Flower: Annual. Flowers in pairs with leaf-like bracts at the bottom, pale to deep yellow, sometimes tinged pink, up to 2cm. Fruit: Elliptical, oval, flattened capsule, carrying 4 seeds, later splitting on one side. Seeds are dispersed by ants. The botanical name of 'Melampyrum' is derived from the Greek 'melas' (black) and 'pyros... Leaves: Opposite, linear-lanceolate leaves which are nearly stalkless. Leaf bracts have long teeth at the base.

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Deergrass

Flower: Egg-shaped spikelets which grow solitary at the top of the stem. Fruit: 3 sided nuts. Leaves: Tussock-forming, dense, erect, stiff leaves with unbranched stems. Basal leaves only.

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Hard Fern

Flower: Ferns have spores, flowers are therefore absent. Fruit: The spores on the underside of the fronds can be either yellow, green, brown or black. Leaves: The fronds can either be sterile or fertile. The evergreen, narrow, sterile fronds often lie horizontally across the ground, and the even narrower, taller, fertile fronds are more erect, withering tow...

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Fairy Flax

Flower: Flowers have 5 unnotched, white, ovate petals, up to 1cm across. The centres of the flowers are yellow. Their stalks are long and thread-like. The flowers nod when in bud. 5 stamens. Fruit: A 4-parted globular capsule. Leaves: Annual or biennial flower with small oblong leaves in opposite pairs.

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Foxglove

Flower: Tubular purple flowers appearing on tall unbranched stalked spikes. Flowers sometimes white and oftentimes speckled dark purple. Fruit: A capsule containing many tiny seeds, 15mm long. Leaves: Simple, toothed, ovoid, leaves with serrated margins. The basal leaves which form in the first year are large with long stalks. The older stem leaves are smaller and shorter stalked. The stem leaves a...

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Common Goldenrod

Flower: Yellow, 6-12 ray petals loosely arranged around yellow disc florets, in straight spikes. Fruit: A brown hairy achene, tipped with short white hairs. Leaves: Linear leaves which are occasionally slightly toothed.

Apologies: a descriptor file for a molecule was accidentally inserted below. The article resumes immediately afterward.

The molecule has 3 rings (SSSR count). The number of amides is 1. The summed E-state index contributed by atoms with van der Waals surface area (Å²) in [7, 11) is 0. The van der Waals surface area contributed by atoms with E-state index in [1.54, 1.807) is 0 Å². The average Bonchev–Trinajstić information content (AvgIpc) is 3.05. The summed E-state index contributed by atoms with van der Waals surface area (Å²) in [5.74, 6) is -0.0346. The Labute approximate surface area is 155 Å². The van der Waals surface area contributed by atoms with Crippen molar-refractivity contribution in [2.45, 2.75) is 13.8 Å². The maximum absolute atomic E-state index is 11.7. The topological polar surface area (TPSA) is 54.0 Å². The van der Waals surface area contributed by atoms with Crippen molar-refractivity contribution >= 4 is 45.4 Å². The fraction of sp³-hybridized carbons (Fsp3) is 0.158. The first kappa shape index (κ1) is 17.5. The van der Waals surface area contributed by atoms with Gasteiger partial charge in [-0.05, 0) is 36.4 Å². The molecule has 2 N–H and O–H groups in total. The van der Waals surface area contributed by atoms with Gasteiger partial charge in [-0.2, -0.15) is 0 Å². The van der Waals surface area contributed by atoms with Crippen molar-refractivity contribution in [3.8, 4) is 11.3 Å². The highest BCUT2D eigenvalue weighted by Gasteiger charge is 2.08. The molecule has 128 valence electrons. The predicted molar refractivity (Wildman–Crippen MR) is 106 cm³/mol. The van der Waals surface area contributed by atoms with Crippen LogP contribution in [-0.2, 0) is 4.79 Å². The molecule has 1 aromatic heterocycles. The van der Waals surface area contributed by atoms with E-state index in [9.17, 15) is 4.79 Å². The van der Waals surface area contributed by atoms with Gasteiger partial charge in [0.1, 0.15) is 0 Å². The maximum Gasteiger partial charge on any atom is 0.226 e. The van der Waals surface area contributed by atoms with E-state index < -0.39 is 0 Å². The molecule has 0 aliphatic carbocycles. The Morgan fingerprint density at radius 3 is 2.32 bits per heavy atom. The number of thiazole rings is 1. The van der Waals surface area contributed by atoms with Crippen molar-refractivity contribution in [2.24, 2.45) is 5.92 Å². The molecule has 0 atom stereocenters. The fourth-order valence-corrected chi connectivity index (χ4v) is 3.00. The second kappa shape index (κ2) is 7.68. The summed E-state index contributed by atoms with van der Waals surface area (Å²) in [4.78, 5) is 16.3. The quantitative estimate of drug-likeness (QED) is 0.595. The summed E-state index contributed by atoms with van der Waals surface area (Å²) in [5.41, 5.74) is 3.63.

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Common Gorse

Flower: Rich yellow, pea-like. Sepals over half as long as petals, also yellow. Up to 2cm. Fruit: Hairy, black, pea-like pods which loudly pop open to spread their seeds on hot summer days. Leaves: The leaves are green, hard and spiky, ending in sharp points.

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Western Gorse

Flower: Clusters of yellow pea-like flowers. Smaller and narrower than Common Gorse flowers, up to 2cm long. Fruit: Dark brown oval, pointed seed pods, bursting open in spring. Leaves: An evergreen prickly shrub. The spiny leaves are a darker green and less furrowed than the similar looking Common Gorse.

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Soft Brome Grass

Flower: In erect or drooping clusters. The normally hairy clusters are roundish and short-awned. The lemmas (outer scales of the seed head) have pale narrow margins. Fruit: Pale green seeds. Bromus (see Latin name) is derived from the Greek word for Oat, and 'Soft' refers to the seed head meaning that it feels soft to touch. Leaves: Long, dull green leaf blades with parallel veins. The leaf blades are hairy. Soft Brome is an annual grass.

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Greater Quaking Grass

Flower: Ornamental. Large pale green hanging spikelets reaching 2.5cm long and consisting of up to 12 segmented florets. Later turning gold with maturity. Fruit: One-sided dry seed (caryopsis). Leaves: The flat, linear leaves are clumped together in compact tufts.

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Mat Grass

Flower: One-sided, one-flowered flower spike. Fruit: A caryopsis (a type of dry, one seeded fruit, typical of grasses and cereals). Leaves: Tufted, forming dense tussocks. The leaves are simple with entire margins, linear in shape and alternate.

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Quaking Grass

Flower: Distinctive and sparse-looking spikelets, purplish. Flowers oval to triangular that quiver in the wind. Fruit: Broad, ellipsoid caryopsis (a dry, one-seeded fruit). Leaves: Dull green, linear, upright leaves. Smooth and flat.

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Sweet Vernal Grass

Flower: Yellowish-green spikelet with a bent awn. Fruit: A single-seeded dry fruit (caryopsis). Leaves: Flat but pointed leaf blades, forming in loose clumps.